where in US had highest divorce rate

What State Has The Highest Divorce Rate?

Goldberg Jones Divorce, Featured Content 1 Comment

Many factors contribute to the end of a marriage. Age, job, income, education, children, family history, and more. Just about any element you care to look at can be shown to impact divorce statistically. This includes where you live. Laws governing divorce vary a great deal from one state to the next, but a new report examines which state has the highest divorce rate.

Looking at the most current data from the U.S. Census Bureau’s American Community Survey (ACS) Public Use Microdata Sample (PUMS), career advisory website Zippia identified the states with the highest divorce rate, as well as those with the lowest. For the purposes of this report, they focus on people at 30-years-old. That’s the average age of couples going through their first divorce.

Related Reading: Should You File For Divorce First?

highest divorce rateList of States w/ Highest Divorce Rate

Here are the divorce rates from all 50 states, from highest to lowest:

    1. Arkansas: 19.5%
    2. Idaho: 17.6%
    3. Oklahoma:17.2%
    4. Alabama: 15.5%
    5. West Virginia: 15.4%
    6. Kentucky: 15.4%
    7. Tennessee: 14.6%
    8. Mississippi: 14.1%
    9. Utah: 14.0%
    10. Indiana: 13.7%
    11. Wyoming: 13.6%
    12. Kansas: 13.5%
    13. Missouri: 13.0%
    14. Montana: 12.9%
    15. Alaska: 12.5%
    16. Nebraska: 12.1%
    17. South Dakota: 11.8%
    18. Texas: 11.7%
    19. Georgia: 11.7%
    20. Maine: 11.4%
    21. New Hampshire: 11.1%
    22. Louisiana: 11.0%
    23. Iowa: 11.0%
    24. Colorado: 10.8%
    25. North Carolina: 10.7%
    26. Florida: 10.7%
    27. Nevada: 10.7%
    28. Oregon: 10.5%
    29. Arizona: 10.5%
    30. New Mexico: 10.4%
    31. Ohio: 10.1%
    32. South Carolina: 10.0%
    33. Washington: 9.7%
    34. Virginia: 9.4%
    35. Wisconsin: 8.9%
    36. Michigan: 8.6%
    37. Vermont: 8.6%
    38. Hawaii: 8.5%
    39. North Dakota: 8.1%
    40. Delaware: 7.6%
    41. Minnesota: 7.6%
    42. Maryland: 7.5%
    43. Illinois: 7.3%
    44. California: 6.9%
    45. Rhode Island: 6.7%
    46. Pennsylvania: 6.6%
    47. Connecticut: 6.3%
    48. Massachusetts: 5.5%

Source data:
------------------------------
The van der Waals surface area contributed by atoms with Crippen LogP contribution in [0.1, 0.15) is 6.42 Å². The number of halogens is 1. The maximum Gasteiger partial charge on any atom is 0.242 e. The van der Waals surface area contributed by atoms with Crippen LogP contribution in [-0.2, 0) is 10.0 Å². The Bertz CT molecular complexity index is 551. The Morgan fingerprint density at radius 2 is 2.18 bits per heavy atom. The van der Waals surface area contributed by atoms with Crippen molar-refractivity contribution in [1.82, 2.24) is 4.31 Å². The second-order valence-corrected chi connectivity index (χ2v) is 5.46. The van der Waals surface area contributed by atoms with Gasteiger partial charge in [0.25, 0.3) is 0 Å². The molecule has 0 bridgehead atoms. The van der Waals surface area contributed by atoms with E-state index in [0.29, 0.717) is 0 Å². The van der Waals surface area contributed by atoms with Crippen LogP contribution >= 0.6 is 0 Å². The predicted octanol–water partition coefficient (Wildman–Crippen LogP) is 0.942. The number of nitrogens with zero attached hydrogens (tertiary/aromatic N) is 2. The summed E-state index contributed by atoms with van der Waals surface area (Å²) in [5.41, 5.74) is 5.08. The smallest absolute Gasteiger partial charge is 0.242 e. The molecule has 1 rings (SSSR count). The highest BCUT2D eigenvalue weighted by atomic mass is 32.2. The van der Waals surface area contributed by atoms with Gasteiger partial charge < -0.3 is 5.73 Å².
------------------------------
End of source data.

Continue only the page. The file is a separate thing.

49. New Jersey: 5.3%
    50. New York: 5.0%

A Look At The Numbers

  • First of all, the list of states with the highest divorce rate is top-heavy with southern territories.
  • Though there is a sprinkling of Midwest to be found, and Idaho thrown in at number two for good measure.
  • On the other end of the spectrum, the states with the lowest divorce rate all come in a tight cluster.
  • Furthermore, the six with the smallest numbers, percentage-wise, all fall in the Northeast portion of the United States.
  • New York is the lowest, with just 5%, while New Jersey, Massachusetts, Connecticut, Pennsylvania, and Rhode Island round out the bottom six.
  • Oregon falls almost directly in the middle of the pack. The Beaver State lands at 28 on this list, clocking in at 10.5%.
  • This is a few percentage points above California to the South, but less than a single percent higher than Washington to the North.

Related Reading: How Political Differences Are Causing Divorce

What Does This Mean?

People could debate back and for hours what this data actually means. Does it say something specific about a particular region of the country? About people who live on the coasts versus in the breadbasket? About heavily urban states versus more rural locations?

In the end, the numbers are the numbers. You can also make them mean just about whatever you want them to mean. They’re noteworthy for that on their own. 

Most of all, it presents an interesting way to break down divorce in a different context. It also illustrates that many factors play a part in divorce. Just because you live in one state or another doesn’t doom your marriage to failure. However, like other elements, it can play a part and likely does in some cases.

Comments 1

  1. A very interesting article. You have surely invested in a lot of research for getting these facts.. You are right about the fact that the numbers necessarily do not mean anything. However, divorces happen in different ways in all our states. The state laws regulate divorces which mean different procedures and different processes in 50 states. These figures could indicate that some states have easier rules than others.

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